UNIVERSAL SERVICE: ADSL and the story of industrial-strength greed

IN THE beginning, the so-called dot-com economy was based upon the notion of a frictionless environment i.e. the internet. The idea was the massive savings created by reducing distances and communicating easily across the planet would be passed onto the consumer and everybody would win.

Then along came the robber barons of the service industry, basking in the glory of “managed complexity” and new acronyms like ICT. They were all good capitalists and saw a good opportunity at cleaning up the competition, siphoning off all those fads and novel savings and patent banking the difference, instead of passing on the friction-freeness to the consumer.

Lets give you an idea of why Telkom is stuck in a virtual freeze, attacked by Hellkom and MyADSL — unable to provide half-a-service while charging exhorbitant rates for its “pipes”, its own network that is already paid for by our tax rands, but which invariably turns into a shopping mall for ICT engineers who think they can outsmart us, blog-rats.

The fact is once a line is installed and paid for, there is no real cost to ADSL except for the small service fee which goes towards upkeep. How much should one be paying for service? What would you charge to keep the network up and running? What would your rates be for watching the 0s and 1s go around and around?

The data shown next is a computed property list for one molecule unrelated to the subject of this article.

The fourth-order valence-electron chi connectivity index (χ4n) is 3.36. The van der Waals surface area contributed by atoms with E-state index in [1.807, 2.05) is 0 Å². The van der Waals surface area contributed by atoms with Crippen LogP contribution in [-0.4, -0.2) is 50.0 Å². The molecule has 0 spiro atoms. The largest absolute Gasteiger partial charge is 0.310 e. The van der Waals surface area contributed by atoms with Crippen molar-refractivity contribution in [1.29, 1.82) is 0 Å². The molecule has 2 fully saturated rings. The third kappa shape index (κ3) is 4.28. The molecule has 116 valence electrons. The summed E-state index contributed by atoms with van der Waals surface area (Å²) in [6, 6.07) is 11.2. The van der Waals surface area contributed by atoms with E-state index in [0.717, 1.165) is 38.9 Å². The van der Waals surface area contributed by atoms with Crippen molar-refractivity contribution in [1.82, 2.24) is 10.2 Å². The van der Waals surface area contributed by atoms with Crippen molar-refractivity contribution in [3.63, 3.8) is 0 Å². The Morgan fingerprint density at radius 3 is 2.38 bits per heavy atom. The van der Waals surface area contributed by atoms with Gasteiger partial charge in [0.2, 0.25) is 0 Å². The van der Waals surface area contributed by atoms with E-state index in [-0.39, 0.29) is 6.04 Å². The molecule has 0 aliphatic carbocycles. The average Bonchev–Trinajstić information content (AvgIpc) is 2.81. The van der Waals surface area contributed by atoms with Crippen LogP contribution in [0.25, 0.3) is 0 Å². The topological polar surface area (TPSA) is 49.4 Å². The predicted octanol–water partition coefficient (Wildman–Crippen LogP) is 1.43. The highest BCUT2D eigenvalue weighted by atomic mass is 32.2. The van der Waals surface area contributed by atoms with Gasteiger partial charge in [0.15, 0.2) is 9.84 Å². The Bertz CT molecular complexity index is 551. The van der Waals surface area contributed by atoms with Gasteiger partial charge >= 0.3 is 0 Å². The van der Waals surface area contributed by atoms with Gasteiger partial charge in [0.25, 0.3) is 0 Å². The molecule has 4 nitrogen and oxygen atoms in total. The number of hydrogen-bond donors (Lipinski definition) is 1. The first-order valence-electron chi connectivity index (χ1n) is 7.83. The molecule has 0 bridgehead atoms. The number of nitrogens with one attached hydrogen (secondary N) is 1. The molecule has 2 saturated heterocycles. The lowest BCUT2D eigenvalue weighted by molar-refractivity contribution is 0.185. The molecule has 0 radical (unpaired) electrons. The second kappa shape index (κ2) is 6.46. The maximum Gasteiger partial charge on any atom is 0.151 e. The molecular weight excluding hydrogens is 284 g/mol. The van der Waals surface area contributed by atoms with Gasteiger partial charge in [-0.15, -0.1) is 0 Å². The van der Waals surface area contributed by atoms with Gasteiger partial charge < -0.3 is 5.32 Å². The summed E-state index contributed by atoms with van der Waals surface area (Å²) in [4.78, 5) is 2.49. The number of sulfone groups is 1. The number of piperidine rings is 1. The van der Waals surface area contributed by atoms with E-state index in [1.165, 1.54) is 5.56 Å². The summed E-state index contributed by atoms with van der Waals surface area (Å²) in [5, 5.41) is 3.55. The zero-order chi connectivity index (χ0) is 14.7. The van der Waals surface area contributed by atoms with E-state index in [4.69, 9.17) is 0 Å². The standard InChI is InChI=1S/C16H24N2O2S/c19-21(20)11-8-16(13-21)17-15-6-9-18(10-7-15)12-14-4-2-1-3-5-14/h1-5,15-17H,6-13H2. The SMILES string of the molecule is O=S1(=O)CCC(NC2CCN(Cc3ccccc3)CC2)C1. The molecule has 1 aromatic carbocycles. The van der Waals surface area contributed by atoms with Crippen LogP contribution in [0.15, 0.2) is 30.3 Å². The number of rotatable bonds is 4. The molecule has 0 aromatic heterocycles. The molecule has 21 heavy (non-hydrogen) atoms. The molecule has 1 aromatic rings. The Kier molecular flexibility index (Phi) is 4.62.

However, since the service-side of the sector was privatized, TELKOM does not provide a service as such. What it provides is an excuse to simply fleece the consumer and siphon off profits to its shareholders who want locked in dividends and locked in clients.

This means that we are paying double for a line that must first be hooked up to a private service providing company in order to fully function. Result? ADSL is enormously expensive. Forget about those glossy ads spinning lies about R240 a pop. What you get is double-dibbing down the line as busker after busker rips off the “locked in consumer”.

For R240 one should get ADSL plus service and whatever benefit one deserves. But in order to keep service privides in business, companies like MWEB running, the South African consumer is ripped off by the only provider of ADSL lines in the country — TELKOM, the monopoly provider.